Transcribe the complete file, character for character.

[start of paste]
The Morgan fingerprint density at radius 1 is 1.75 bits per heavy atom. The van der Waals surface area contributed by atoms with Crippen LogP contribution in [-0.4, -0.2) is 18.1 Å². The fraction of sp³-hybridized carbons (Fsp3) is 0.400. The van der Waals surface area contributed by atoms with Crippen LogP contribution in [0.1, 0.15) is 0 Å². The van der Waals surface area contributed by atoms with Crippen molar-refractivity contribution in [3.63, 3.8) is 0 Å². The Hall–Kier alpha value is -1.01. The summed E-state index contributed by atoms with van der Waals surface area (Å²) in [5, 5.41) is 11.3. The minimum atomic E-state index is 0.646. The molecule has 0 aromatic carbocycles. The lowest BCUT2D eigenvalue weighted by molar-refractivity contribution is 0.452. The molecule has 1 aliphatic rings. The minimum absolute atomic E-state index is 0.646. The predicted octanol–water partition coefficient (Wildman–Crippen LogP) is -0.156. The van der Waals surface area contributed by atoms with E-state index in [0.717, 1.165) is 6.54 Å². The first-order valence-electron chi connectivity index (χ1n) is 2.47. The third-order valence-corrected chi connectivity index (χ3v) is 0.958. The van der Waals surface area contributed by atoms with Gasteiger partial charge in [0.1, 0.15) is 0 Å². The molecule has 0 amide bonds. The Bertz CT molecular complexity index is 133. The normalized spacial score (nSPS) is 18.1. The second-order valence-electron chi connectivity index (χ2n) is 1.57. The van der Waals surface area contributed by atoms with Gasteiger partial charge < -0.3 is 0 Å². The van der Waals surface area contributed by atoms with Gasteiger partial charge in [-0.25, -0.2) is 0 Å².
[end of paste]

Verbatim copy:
The Morgan fingerprint density at radius 1 is 1.75 bits per heavy atom. The van der Waals surface area contributed by atoms with Crippen LogP contribution in [-0.4, -0.2) is 18.1 Å². The fraction of sp³-hybridized carbons (Fsp3) is 0.400. The van der Waals surface area contributed by atoms with Crippen LogP contribution in [0.1, 0.15) is 0 Å². The van der Waals surface area contributed by atoms with Crippen molar-refractivity contribution in [3.63, 3.8) is 0 Å². The Hall–Kier alpha value is -1.01. The summed E-state index contributed by atoms with van der Waals surface area (Å²) in [5, 5.41) is 11.3. The minimum atomic E-state index is 0.646. The molecule has 0 aromatic carbocycles. The lowest BCUT2D eigenvalue weighted by molar-refractivity contribution is 0.452. The molecule has 1 aliphatic rings. The minimum absolute atomic E-state index is 0.646. The predicted octanol–water partition coefficient (Wildman–Crippen LogP) is -0.156. The van der Waals surface area contributed by atoms with E-state index in [0.717, 1.165) is 6.54 Å². The first-order valence-electron chi connectivity index (χ1n) is 2.47. The third-order valence-corrected chi connectivity index (χ3v) is 0.958. The van der Waals surface area contributed by atoms with Gasteiger partial charge in [0.1, 0.15) is 0 Å². The molecule has 0 amide bonds. The Bertz CT molecular complexity index is 133. The normalized spacial score (nSPS) is 18.1. The second-order valence-electron chi connectivity index (χ2n) is 1.57. The van der Waals surface area contributed by atoms with Gasteiger partial charge < -0.3 is 0 Å². The van der Waals surface area contributed by atoms with Gasteiger partial charge in [-0.25, -0.2) is 0 Å².